24

"...the time value received wouldn't be accurate insofar as I know GPS receivers aren't able to determine their position until they've got accurate time." The time value isn't used to tell the receiver what time it is (at least not directly, although that is helpful later). It's used so that the receiver can tell relatively what the distance is to each ...

19

GPS / GNSS satellites are orbiting at an altitude where their orbital period is half the Earth's mean sidereal day (23 hours, 56 minutes, 4.0916 seconds) so their nodal precession rate is both small (roughly 4 minutes, or ±222 km East-West drift along the Earth's equator per day) and fairly constant, or perhaps better said stable, over longer periods of ...

18

Not the way GPS works, no, since the Mars orbiters don't have atomic clocks. (Though future Mars orbiters may someday.) The relay radios on the Mars orbiters provide a 2-way Doppler data type that can be used to locate surface assets to, as I recall, within about 100 meters. Even a single orbiter with Doppler data collected over a few passes can get this ...

17

To give a big picture view of how the GPS solution is determined, consider the following equation: $\rho_i = \sqrt{(x_i-x_u)^2+(y_i-y_u)^2+(z_i-z_u)^2} +c\Delta t$ where $\rho$ is essentially a range from the user to the GPS satellite, $x,y,z$ are position coordinates, the subscript $i$ indicates the particular satellite, $c$ is the speed of light, and \$\...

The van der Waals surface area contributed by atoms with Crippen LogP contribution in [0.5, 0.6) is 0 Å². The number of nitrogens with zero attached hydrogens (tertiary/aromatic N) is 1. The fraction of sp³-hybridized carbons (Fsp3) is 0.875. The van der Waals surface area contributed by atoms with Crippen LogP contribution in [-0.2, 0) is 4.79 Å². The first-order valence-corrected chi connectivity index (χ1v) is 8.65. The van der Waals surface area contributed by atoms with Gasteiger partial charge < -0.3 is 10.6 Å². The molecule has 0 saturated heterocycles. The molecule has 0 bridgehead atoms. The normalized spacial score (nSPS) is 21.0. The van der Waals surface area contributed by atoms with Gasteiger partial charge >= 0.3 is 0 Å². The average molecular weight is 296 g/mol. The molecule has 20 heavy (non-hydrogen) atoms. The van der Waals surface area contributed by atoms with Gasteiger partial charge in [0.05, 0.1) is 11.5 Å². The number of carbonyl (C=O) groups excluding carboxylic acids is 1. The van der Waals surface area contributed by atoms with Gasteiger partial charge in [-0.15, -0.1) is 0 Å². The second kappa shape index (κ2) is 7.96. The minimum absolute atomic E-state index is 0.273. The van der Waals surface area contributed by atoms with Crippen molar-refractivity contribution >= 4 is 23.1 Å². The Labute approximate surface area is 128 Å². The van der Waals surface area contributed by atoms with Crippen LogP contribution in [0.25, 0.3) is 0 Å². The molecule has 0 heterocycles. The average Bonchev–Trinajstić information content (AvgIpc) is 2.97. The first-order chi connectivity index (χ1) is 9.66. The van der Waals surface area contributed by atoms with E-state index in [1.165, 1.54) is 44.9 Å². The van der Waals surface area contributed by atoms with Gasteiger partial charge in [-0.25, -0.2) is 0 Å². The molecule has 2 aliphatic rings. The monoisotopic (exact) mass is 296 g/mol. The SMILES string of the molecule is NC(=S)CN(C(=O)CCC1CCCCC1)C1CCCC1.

16

I've reused some material from this answer here to show that the MARS 2020 rover will land on Mars using optical navigation in part. A helicopter can use similar environmental learning techniques developed for robots on Earth. This isn't a perfect example, but it gives the idea that the robot builds up a map over time. At each point you can identify the ...

15

GPS is regularly used in low earth orbit. It is possible to use the signals from the sidelobes of the GPS transmit antennas to receive service in a high earth orbit up to and potentially beyond geosynchronous altitude: (Image credit: GPS World) However, it is challenging because the signals are substantially weaker and coverage is intermittent. These ...

15

GPS satellite orbits go up to only 55 degrees inclination, so there are regions over the poles that they do not fly directly over (they are high up enough that they give coverage in the polar regions). If you were sitting up at the North Pole, you would never see a GPS satellite climb higher than 55 degrees from the horizon, whereas if you were on the ...

14

TL;DR: For all practical purposes except milliarcsecond radio astronomy, TAI and GPS time are separated by exactly 19 seconds. TAI and GPS time both attempt to represent time as ticked by an ideal clock at mean sea level on the surface of the Earth. Both differ from UT1, time as ticked by the Earth's rotation (this is the source of leap seconds), and ...